How to Setup the PHP mail() Function

The PHP mail () function is a built-in PHP feature that allows you to send email directly from a script. Depending on your website or web application, you might need this functionality to provide a better experience for your customers.

For instance, if you are running a subscription-based website, you might feel the need of sending verification messages and welcome messages via emails.  This is where PHP mail() function comes in. You can use it on your coding to send emails automatically without manual input from your side.

Another area where you can possibly use the power of PHP email function is in contact forms. When visitors enter a message from the contact page, you can use the feature to send a copy of the message to your email. This allows you to get the emails on time and reply as fast as possible.

PHP mail() function is enabled by default and you don’t have to tweak the php.ini file to set up the same. So in this guide, we will discuss the general syntax that you should use to invoke the function to send emails from a PHP script.

Prerequisites

  • A web server e.g. Apache or Ngnix
  • PHP scripting language.
  • Email server such as SendMail or Postfix.

If you are on a shared hosting, the above packages are installed and enabled by default. However, you will need to install the software applications one by one if you are on a VPS plan.

For more information on these plans (providers, reviews, prices and features) - visit HostAdvice's VPS hosting reviews and Shared hosting reviews.

Step 1: PHP mail() Function Syntax

The basic syntax for PHP mail() function is:

mail (to, subject, message, headers, parameters);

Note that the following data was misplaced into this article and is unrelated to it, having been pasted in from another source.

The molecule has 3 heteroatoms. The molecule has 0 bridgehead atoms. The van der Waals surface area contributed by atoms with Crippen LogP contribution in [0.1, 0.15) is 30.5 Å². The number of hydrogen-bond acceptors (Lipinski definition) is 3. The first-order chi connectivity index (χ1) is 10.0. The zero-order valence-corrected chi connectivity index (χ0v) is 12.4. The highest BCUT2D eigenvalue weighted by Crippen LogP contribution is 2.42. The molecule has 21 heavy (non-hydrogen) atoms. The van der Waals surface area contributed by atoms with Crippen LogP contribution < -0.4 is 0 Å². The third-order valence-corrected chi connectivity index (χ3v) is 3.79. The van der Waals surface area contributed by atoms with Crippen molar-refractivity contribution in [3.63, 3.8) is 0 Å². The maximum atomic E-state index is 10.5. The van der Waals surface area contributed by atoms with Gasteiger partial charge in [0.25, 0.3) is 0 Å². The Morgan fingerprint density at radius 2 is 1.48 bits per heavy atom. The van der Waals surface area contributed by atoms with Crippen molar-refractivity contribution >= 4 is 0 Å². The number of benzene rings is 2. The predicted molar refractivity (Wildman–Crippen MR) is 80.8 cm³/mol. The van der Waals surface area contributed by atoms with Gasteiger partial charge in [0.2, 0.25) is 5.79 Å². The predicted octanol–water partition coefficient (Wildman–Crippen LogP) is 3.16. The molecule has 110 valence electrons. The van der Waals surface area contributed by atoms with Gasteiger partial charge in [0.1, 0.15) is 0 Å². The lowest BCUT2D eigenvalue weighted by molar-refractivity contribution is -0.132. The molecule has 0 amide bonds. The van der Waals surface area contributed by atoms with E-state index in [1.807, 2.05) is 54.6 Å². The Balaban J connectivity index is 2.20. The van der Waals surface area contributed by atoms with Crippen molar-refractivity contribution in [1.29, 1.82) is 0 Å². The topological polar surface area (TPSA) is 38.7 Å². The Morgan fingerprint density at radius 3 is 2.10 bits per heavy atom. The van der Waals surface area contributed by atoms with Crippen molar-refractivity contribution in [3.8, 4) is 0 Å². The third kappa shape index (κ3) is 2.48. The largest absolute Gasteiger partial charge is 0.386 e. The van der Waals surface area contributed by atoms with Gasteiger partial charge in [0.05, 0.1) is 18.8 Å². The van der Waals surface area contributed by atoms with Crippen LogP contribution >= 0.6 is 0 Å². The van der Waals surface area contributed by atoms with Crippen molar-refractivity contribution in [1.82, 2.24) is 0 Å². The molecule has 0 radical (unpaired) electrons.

The below table summarizes the meaning of each parameter:

 

No Field Mandatory/Optional Description Examples
1 to Mandatory This parameter indicates the receiver of the email info@example.com

sales@example.com

2 subject Mandatory Contains the subject of the email.  New line characters are not allowed Meeting Schedule

Payment details

Account Activation

3 message Mandatory The actual body of the email goes here Dear customer, your account has been activated.
4 headers Optional Used to include additional email headers such as: From, Cc, Bcc. These values should be separated with ‘\r\n’ From: billing@example.com”. "\r\n”.”CC: accounting@example.com"
5 parameters Optional Here, you can pass additional flags to the email server.

This field is rarely used

'-fbilling@example.com'
<?php
$to = "customer@example.com";
$subject = "Account Activation";
$message = "Dear customer, your account has been activated.";
$headers = "From: billing@example.com" . "\r\n" .
"CC: accounting@example.com";
mail($to,$subject,$message,$headers);
?>

Remember to change the values depending on your needs. You can use your own email account (e.g.  Gmail) on the ‘to’  field when testing the script.

Once you have finished editing the file, save it on your website.

Step 2: Testing the Script

You can run the above PHP email script by visiting the URL on a browser. For instance

www.example.com/mail.php

Replace ‘example.com’ with your domain name and ‘mail.php’ with the correct file path.

If everything was setup correctly, you should receive an email with your message.

Conclusion

That’s all when it comes to setting up and sending an email with PHP mail() function.  We have demonstrated sending emails right from a PHP script with a simple example. However, you can extend the script further depending on your needs. For instance, you can append it at the end of your contact form script to receive emails whenever a visitor sends a message from the contact page.

 

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